Thursday, January 19, 2012

Six degrees of separation is a good game to play in broadcasting; or, why you should be friends with the crash dummy in your newsroom

If you take nothing else from this post, take this: the person at the next desk is not your competition.

Oh sure, the other reporter sitting next to you is gunning for the same anchor job as you are, but he's not the enemy. In fact, he may be the key to your next job.

You all know that "Six Degrees of Kevin Bacon" game, in which you can connect actors in one way or another to Kevin Bacon by linking them to other actors in other movies. Eventually, everyone is linked. It's a premise used by social networking, but in the case of television news, you need to take it to a personal level.

Example: I have a client who wants to go to Minneapolis. I don't know anyone in Minneapolis, but I have an old News Director who used to work there. I mention that I have a talented client who wants to work there. He tells me he's still good friends with a main anchor there, and he'll be happy to put in a good word for my client. That's several degrees of separation, but just like that my client "knows" someone in Minneapolis that he has never met.

Of course, most of you don't have mentors, agents, or guardian angels looking after you, so you have to play the game from scratch. You start on day one, job one, by being nice and making friends with everyone in the building. Doesn't matter if they're backstabbers or have the intelligence of a crash dummy. The business is unfair, and eventually some of those people will move up the ladder.

So now you wanna move to San Diego. That crash dummy got a job in New Orleans. You keep in touch via email, and mention you want to go to San Diego. The crash dummy mentions that his station just lost an anchor to that market, and he'll be happy to give the guy a call on your behalf.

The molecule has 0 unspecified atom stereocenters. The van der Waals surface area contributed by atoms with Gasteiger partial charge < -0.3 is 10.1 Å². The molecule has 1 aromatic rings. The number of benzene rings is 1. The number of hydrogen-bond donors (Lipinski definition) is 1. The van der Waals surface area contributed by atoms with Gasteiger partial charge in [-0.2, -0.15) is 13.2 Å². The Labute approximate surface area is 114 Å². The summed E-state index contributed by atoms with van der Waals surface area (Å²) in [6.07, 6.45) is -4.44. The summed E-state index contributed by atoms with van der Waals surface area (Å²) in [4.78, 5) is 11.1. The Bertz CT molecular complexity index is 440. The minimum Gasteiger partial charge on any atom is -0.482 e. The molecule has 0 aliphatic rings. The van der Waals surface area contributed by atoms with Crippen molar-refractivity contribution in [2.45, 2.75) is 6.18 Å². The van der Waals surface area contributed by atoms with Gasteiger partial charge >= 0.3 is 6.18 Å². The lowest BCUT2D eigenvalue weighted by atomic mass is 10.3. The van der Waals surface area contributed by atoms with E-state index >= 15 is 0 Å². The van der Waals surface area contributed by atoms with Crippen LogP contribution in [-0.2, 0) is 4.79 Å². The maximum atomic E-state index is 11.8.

But none of that happens if you don't befriend the crash dummy.

This business is very small. Sometimes it seems as though everyone knows everyone, especially if you've been in this business awhile. But we're all connected in one way or another. Give me a market and I'll probably find someone who knows someone who knows someone. That's how the game works when you need to "know somebody." You still have to get the job on your own, you still need a great tape, but a helping hand from someone you might not even know can get your tape to the top of the stack. Some anchor in some faraway place could walk into a ND's office and say, "My old News Director says he heard this reporter is really good." And that's all it takes.

And yes, the competition is at the other station, but there's no reason you can't be polite while competing. Making friends with people at the other stations is fine as long as you don't get too close and trade stories. Those people can also help you down the road.

The crash dummy may be the most brainless idiot you've ever met, but the crash dummy may have connections in the future that you can't imagine. Play the six degrees of separation game and improve your chances... just by being nice.


Tuesday, January 17, 2012

Control freaks

Ever buy a lottery ticket? If you have, you realize that you have absolutely no control over winning or not. If the universe chooses to smile on you, you win. If not, you're out a buck.